Opera, Bayerische Staatsoper, Deutsche Oper Berlin and Royal Opera House Covent Garden.
American tenor Nathaniel Peake sings the role of Narraboth. The 2010 Metropolitan Opera National Council Winner makes his COC debut as Arturo in our concurrent spring production of Lucia di Lammermoor.
Who is Richard Strauss?
Not to be confused with Johann Strauss II, Richard Strauss was a composer born into a musical family in 1864. His father was a horn player who often worked with Richard Wagner and raised Richard to appreciate music by Schumann and Brahms. But as Richard grew up, the influence of Liszt and Wagner took hold instead. After producing several tone poems and two unsuccessful operas, Strauss hit it big with Salome in 1905. His success continued with Elektra in 1909, Der Rosenkavalier in 1910 and Ariadne auf Naxos in 1916, and he continued to compose until just before his death in 1949. Learn more about Richard Strauss here.
When did Salome premiere, and why is it special?
This dark tale has long inspired painters, sculptors, and writers like Gustave Flaubert, and eventually, Oscar Wilde. The famous Irish playwright completed Salomé in 1891 and spent years fighting the London censors to release it, as they argued that it was illegal to portray Biblical characters on stage. Eventually the play found its way to the stage in 1896.
After watching Wilde's play in 1902 in Berlin, Richard Strauss furiously worked to adapt it into an opera. In 1905, Strauss's Salome debuted, a shocking production that pushed the envelope with its subject matter and its music. Strauss famously described his lead as a "16-year-old princess with the voice of an Isolde", because the opera demanded that the singer portraying Salome would need to be strong enough to hold her own against an 100-piece orchestra. At the premiere, the opera received an astounding 38 curtain calls, and within two years it was staged in over 50 opera houses worldwide. Learn more about the historical significance here.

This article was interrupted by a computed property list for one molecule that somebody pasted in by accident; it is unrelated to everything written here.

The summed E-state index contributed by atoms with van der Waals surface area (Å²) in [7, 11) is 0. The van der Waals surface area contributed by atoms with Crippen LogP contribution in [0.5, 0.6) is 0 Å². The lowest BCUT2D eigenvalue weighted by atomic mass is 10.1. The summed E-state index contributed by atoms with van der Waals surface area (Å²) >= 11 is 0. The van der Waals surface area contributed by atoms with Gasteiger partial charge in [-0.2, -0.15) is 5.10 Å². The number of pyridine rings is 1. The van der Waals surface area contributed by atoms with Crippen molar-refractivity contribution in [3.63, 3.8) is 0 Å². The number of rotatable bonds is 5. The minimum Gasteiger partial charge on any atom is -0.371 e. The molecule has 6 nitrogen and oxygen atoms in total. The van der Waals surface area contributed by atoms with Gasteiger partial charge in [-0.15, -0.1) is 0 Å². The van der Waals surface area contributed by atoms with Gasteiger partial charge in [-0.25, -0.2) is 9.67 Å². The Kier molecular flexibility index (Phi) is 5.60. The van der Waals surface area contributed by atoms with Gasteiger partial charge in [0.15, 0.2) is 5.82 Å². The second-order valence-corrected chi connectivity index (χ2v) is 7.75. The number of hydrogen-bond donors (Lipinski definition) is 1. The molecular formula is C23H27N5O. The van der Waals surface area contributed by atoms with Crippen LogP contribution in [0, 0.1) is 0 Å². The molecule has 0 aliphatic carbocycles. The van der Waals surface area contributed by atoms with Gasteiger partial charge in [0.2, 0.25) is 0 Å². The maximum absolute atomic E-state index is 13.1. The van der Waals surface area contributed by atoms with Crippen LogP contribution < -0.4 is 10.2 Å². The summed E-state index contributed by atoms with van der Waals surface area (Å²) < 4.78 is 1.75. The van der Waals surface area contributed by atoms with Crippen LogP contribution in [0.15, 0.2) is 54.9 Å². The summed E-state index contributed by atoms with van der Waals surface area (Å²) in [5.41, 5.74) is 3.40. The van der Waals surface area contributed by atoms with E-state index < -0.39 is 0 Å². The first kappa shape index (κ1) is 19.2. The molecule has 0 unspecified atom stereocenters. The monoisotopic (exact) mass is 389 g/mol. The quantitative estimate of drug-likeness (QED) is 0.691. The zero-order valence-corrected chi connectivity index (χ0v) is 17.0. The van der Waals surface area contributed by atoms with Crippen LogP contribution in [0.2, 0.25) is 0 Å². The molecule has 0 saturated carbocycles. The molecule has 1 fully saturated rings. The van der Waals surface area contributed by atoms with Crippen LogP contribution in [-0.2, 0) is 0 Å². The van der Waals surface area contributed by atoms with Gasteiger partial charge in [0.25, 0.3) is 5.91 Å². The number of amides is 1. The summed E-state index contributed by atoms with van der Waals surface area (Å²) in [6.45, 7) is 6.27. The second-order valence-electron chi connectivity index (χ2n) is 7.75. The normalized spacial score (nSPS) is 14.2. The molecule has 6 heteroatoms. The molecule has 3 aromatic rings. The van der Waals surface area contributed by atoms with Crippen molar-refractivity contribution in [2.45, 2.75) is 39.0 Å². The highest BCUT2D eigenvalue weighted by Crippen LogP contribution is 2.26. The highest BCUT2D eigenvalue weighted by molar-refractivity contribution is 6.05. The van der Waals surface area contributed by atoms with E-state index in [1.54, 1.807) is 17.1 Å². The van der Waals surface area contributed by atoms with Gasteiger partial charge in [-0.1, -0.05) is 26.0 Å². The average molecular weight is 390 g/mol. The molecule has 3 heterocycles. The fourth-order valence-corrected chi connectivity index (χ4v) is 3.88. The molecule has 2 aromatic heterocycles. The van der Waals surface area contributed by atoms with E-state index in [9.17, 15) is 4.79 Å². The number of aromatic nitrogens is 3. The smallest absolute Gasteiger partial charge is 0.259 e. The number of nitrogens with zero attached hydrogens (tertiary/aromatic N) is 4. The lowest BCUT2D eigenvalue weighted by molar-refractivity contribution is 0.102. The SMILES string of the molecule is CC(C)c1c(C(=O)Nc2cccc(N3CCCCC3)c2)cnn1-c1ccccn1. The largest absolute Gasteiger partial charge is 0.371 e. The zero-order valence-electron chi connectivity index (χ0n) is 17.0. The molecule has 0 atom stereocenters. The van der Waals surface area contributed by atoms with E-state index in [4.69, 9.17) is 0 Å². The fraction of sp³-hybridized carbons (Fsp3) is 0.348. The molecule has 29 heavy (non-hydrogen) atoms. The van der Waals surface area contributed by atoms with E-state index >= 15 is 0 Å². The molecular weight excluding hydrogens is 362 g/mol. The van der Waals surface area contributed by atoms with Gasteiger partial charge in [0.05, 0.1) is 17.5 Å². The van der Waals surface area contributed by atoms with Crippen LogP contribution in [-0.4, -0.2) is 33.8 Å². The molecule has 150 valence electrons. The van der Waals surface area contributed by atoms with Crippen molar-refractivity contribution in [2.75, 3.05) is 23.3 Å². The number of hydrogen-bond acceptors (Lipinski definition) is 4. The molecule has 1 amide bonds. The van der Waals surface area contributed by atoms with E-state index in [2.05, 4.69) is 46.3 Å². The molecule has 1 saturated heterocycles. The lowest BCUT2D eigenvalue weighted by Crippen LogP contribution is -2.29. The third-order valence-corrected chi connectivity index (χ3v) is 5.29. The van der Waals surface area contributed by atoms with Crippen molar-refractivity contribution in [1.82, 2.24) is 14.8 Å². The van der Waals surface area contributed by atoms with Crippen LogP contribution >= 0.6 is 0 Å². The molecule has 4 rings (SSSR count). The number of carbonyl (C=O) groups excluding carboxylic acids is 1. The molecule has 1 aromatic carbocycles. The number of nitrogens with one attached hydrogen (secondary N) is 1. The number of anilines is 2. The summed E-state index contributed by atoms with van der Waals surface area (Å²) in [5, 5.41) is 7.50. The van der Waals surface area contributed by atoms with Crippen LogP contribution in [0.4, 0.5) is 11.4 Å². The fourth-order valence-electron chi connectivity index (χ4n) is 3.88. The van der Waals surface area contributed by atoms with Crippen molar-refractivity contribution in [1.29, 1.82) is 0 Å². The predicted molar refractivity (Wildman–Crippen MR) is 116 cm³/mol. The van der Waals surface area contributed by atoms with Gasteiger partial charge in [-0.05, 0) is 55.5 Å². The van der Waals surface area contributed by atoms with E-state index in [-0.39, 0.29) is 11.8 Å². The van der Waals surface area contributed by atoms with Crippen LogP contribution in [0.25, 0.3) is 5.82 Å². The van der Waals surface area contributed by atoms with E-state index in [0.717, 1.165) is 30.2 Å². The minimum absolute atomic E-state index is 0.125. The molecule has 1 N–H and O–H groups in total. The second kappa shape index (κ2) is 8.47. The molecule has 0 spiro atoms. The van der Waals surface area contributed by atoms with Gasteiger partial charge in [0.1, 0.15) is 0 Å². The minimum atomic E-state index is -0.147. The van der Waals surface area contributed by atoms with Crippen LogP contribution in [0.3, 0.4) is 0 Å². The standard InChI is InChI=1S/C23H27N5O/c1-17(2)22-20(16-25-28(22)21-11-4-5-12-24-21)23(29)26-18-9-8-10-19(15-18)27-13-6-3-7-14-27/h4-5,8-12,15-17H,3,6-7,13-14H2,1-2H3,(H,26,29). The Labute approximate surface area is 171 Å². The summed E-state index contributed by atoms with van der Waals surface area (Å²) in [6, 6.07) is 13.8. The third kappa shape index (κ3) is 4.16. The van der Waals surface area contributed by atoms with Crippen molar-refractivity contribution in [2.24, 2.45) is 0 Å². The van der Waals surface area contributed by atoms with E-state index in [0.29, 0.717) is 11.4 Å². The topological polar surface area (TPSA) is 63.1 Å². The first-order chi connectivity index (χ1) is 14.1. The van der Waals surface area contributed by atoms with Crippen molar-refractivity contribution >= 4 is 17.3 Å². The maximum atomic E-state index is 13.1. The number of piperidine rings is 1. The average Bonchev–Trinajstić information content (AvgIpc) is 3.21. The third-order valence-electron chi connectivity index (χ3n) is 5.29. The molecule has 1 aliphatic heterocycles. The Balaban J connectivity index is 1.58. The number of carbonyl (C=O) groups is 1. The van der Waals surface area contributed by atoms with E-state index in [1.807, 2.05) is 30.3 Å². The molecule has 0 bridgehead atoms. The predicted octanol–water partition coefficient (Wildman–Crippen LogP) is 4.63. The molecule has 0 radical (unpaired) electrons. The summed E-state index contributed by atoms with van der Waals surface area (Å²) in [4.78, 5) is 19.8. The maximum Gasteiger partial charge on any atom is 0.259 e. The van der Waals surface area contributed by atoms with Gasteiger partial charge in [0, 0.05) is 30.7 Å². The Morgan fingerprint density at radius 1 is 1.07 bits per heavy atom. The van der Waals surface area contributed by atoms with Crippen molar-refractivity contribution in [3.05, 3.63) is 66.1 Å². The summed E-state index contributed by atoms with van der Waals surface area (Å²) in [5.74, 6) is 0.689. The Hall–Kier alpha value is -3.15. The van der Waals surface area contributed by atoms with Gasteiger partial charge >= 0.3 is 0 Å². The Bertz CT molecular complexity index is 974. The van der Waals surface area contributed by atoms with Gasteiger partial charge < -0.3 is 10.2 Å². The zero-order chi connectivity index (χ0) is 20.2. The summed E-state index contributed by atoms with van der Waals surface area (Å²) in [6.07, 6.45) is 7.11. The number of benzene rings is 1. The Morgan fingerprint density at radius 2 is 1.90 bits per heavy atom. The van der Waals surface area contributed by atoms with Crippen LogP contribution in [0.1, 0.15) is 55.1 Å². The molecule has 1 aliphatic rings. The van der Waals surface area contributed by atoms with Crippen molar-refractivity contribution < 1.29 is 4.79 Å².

What are the most memorable musical moments?
Jochanaan! Ich bin verliebt in deinen Leib - Salome sings to Jochanaan, praising his looks and his body in an attempt to seduce him. When Jochanaan refuses and spurns her, she swears that she will kiss his lips, one way or another. This clip highlights the lyricism in her flattery and the dissonance in her anger.
Sie ist ein Ungeheuer, deine Tochter - Salome sings a brief rhapsody about Jochanaan, which builds to a stunning climax and ends with a sudden dissonant chord, and Herod, disgusted by her actions, calls for her death.
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Photos: (top) Helen Field as Salome; (middle) Dancer Carolyn Woods; (bottom) Roger Honeywell as Narraboth and Helen Field as Salome. From the Canadian Opera Company's 2002 production of Strauss's Salome. Photos by Michael Cooper.
Posted by Danielle D'Ornellas / in 2012/2013 / comments (0) / permalink
Sara Fulgoni in the COC production of Bluebeard's Castle. Photo: Michael Cooper © 2001